10 Charts To Sleep Better Tonight

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Includes: DDM, DIA, DOG, DXD, EEH, EPS, EQL, FEX, FWDD, HUSV, IVV, IWL, IWM, JHML, JKD, OTPIX, PSQ, PY, QID, QLD, QQEW, QQQ, QQQE, QQXT, RSP, RWM, RYARX, RYRSX, SCAP, SCHX, SDOW, SDS, SFLA, SH, SMLL, SPDN, SPLX, SPUU, SPXE, SPXL, SPXN, SPXS, SPXT, SPXU, SPXV, SPY, SQQQ, SRTY, SSO, SYE, TNA, TQQQ, TWM, TZA, UDOW, UDPIX, UPRO, URTY, UWM, VFINX, VOO, VTWO, VV
by: Fred Piard

Summary

10 meaningful data on the stock market and the economy.

The market is overpriced but the systemic risk is low.

Investors are in wall-of-worries mode: outlook is bullish, caution is always recommended.

You can read here a similar article written three months ago. Since then, the S&P 500 index went up about 5%.

Since February, bearish views with arguments full of common sense came back in the media. They will eventually be right one day. However, hard data show the market is still healthy. The wall of worries may change names like “North Korea,” “trade war” or “OPEC” among others, but data point to the same direction as a quarter ago. Rather than wasting time debating on opinions, let’s have a look at objective data with a solid track record.

Short Interest

...we find that short interest, when aggregated across firms and appropriately detrended, is a statistically and economically significant predictor of future market excess returns over our 1973:01 to 2014:12 sample period. Indeed, our short interest index is arguably the strongest known predictor of the equity risk premium.

(Short Interest and Aggregate Stock Returns - Rapach, Ringgenberg, Zhou - 2016)

The authors of this research have designed a short-interest index, beating 14 of the most famous timing indicators. They show that the average short-interest in stocks may be the best predictor of market return: the lower the value, the better the expectations. I use this concept as a part of my systemic risk indicator MTS10. Short interest went sharply up in the second half of 2015, but it has been trending down since 2016 and it has been stable for several months, close to multi-year lows.

Here is the average short-interest in S&P 500 stocks in percentage of float between 2006 and 7/1/2018:

Market Breadth

Many indicators have been created on the concept of market breadth. The idea is to check the percentage of bullish stocks according to a primary indicator. As an example, the next chart plots the percentage of S&P 500 stocks above their 200-day moving averages. It is supposed to send a bearish signal when crossing below 20%. It has never gone below 50% in the last two years:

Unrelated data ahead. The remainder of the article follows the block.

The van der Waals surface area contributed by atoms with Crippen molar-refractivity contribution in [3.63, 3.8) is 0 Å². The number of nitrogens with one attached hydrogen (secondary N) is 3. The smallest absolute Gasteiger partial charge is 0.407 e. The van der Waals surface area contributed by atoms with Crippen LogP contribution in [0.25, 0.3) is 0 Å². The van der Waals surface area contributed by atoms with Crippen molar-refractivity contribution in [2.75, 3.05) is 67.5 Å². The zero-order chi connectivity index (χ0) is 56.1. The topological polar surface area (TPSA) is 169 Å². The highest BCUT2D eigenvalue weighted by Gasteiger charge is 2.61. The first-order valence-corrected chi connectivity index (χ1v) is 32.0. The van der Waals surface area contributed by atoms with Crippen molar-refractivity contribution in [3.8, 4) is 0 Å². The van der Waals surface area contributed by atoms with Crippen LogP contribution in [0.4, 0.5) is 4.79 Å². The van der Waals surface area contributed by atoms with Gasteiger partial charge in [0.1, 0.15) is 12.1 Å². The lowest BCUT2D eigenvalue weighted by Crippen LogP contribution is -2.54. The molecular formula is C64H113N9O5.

Chart: author

Aggregate EPS

The next chart plots the aggregate annual EPS of the S&P 500. After a downtrend in 2015-2016, it is at an all-time high.

Chart from gurufocus.com

Forward Estimate EPS

Now, let's have a look at the S&P 500 expected quarterly EPS. It is also bullish and at all-time highs.

Chart from ycharts.com

Margin debt

Excessive leveraging of investors may trigger a chain reaction in a market downturn. It is true that margin debt is very high relative to GDP. However, it is stable relative to total market capitalization, as the next chart shows. There is no sign of excessive greed in the market like in 2008-2009.

Chart from gurufocus.com

Economy

The unemployment rate has been in a steady downtrend since 2010. It has hit a 48-year low in May and ticked up at 4% in June.

Charts from St. Louis Fed

Housing starts have ups and downs, staying in an uptrend channel since 2010:

Retail and Food sales are in a steady uptrend started in 2009. The last recessions were preceded by a stagnation:

Yield Curve: the 10-year minus 2-year Treasury spread is going down, but still positive by a fair margin. A negative value has anticipated previous recessions by at least six months (and it is a bad timer).

The Chemical Activity Barometer (CAB), which has anticipated all recessions since 1929, is also in a steady uptrend:

Chart from gurufocus.com

Moreover, the relative variation in AAII sentiment sent last week a bullish signal at a 6-month horizon with over 70% probability.

I don't want to downplay the risks: stocks have a median overvaluation about 30% in my metrics, black swans are unpredictable, rate-related concerns are justified, the S&P 500 has still resistance levels to overcome, and seasonality is not supportive. However, the systemic risk is low and I see a lot of reasons to stay invested in stocks. We live in a world of probability, not causation; so implementing tactics to limit risks is always a good idea. Some data discussed here are components of my systemic risk indicator MTS10, updated every week in my private Seeking Alpha service (trial is free).

Disclosure: I/we have no positions in any stocks mentioned, and no plans to initiate any positions within the next 72 hours.

I wrote this article myself, and it expresses my own opinions. I am not receiving compensation for it (other than from Seeking Alpha). I have no business relationship with any company whose stock is mentioned in this article.